STEM apprenticeships could add £6bn in social value, report claims

A new report from engineering consultancy WSP claims that there is around £6bn in social value waiting to be unlocked from UK STEM apprenticeships.


WSP worked with the New Economics Foundation to apply the Social Return on Investment (SRoI) methodology to its own apprenticeship scheme, measuring the initiative’s outputs compared to its cost. It was found that for every £1 invested in its apprenticeship programme, £2.26 was created in return for stakeholders. By extrapolating from that figure, it was estimated that a total social value in excess of £6bn would be reached, based on the 114,400-young people that started STEM apprenticeships in England in 2017.

“If every company involved in STEM fields and looking to apprentices to bolster their skills shortage were to apply WSP’s approach, our report found that the social value created could exceed £6bn,” said Jane Grant, head of Learning and Development at WSP.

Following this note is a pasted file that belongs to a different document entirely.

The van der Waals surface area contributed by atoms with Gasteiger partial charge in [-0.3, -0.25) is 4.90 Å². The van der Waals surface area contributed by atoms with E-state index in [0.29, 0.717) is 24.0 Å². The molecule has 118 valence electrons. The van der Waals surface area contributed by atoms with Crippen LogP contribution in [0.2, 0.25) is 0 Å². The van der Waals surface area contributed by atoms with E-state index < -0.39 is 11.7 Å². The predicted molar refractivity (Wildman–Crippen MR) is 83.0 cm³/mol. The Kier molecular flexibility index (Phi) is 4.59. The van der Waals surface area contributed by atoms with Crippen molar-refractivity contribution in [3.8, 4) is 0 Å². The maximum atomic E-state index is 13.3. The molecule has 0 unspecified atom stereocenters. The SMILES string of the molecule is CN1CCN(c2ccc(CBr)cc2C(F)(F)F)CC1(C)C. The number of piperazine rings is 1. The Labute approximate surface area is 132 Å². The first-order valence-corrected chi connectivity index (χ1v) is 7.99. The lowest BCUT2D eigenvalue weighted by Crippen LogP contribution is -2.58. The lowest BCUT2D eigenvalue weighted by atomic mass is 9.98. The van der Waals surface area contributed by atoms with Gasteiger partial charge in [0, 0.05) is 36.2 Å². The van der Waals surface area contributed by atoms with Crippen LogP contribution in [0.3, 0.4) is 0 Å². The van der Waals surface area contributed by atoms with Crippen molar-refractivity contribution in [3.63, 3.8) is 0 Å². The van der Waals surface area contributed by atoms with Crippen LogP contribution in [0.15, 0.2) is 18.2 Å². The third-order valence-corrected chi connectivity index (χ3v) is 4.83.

“This research clearly demonstrates the value apprenticeships bring to a business and to the wider society. We launched our apprenticeship programme back in 2010 with only one apprentice and are now proud to employ more than 180 apprentices with a further 80 joining us in September.”

Although WSP’s figure for SRoI were collated before the apprenticeship levy came into effect, Grant believes the levy will have a positive impact, allowing WSP to offer a wider variety of apprenticeship options.

“The levy has allowed us to continue tackling the skills gap in engineering by diversifying our offering of apprenticeship programmes to have both school leaver and degree level apprenticeships,” she said. “Only 27 per cent of 11 to 14-year olds admit to knowing what engineers do, much less transport planners and environmental consultants, yet engineering and related fields represent a quarter of the UK’s GDP.”